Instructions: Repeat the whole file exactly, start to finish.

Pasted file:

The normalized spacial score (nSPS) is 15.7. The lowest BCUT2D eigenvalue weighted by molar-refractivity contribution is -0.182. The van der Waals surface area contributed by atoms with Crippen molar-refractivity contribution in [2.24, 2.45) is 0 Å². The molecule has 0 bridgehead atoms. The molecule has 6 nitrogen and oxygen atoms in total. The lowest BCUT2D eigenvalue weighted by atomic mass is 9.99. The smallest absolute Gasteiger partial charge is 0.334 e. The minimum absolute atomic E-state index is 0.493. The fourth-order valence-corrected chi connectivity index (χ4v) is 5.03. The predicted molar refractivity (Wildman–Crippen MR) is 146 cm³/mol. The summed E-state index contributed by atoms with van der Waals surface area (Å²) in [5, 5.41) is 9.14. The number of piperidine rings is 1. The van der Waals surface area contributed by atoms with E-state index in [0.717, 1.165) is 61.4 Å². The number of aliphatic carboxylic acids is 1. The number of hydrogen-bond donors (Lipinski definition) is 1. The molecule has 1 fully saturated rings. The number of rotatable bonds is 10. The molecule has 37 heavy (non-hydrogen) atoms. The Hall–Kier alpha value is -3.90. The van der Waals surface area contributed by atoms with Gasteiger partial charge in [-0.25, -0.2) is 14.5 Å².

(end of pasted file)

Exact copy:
The normalized spacial score (nSPS) is 15.7. The lowest BCUT2D eigenvalue weighted by molar-refractivity contribution is -0.182. The van der Waals surface area contributed by atoms with Crippen molar-refractivity contribution in [2.24, 2.45) is 0 Å². The molecule has 0 bridgehead atoms. The molecule has 6 nitrogen and oxygen atoms in total. The lowest BCUT2D eigenvalue weighted by atomic mass is 9.99. The smallest absolute Gasteiger partial charge is 0.334 e. The minimum absolute atomic E-state index is 0.493. The fourth-order valence-corrected chi connectivity index (χ4v) is 5.03. The predicted molar refractivity (Wildman–Crippen MR) is 146 cm³/mol. The summed E-state index contributed by atoms with van der Waals surface area (Å²) in [5, 5.41) is 9.14. The number of piperidine rings is 1. The van der Waals surface area contributed by atoms with E-state index in [0.717, 1.165) is 61.4 Å². The number of aliphatic carboxylic acids is 1. The number of hydrogen-bond donors (Lipinski definition) is 1. The molecule has 1 fully saturated rings. The number of rotatable bonds is 10. The molecule has 37 heavy (non-hydrogen) atoms. The Hall–Kier alpha value is -3.90. The van der Waals surface area contributed by atoms with Gasteiger partial charge in [-0.25, -0.2) is 14.5 Å².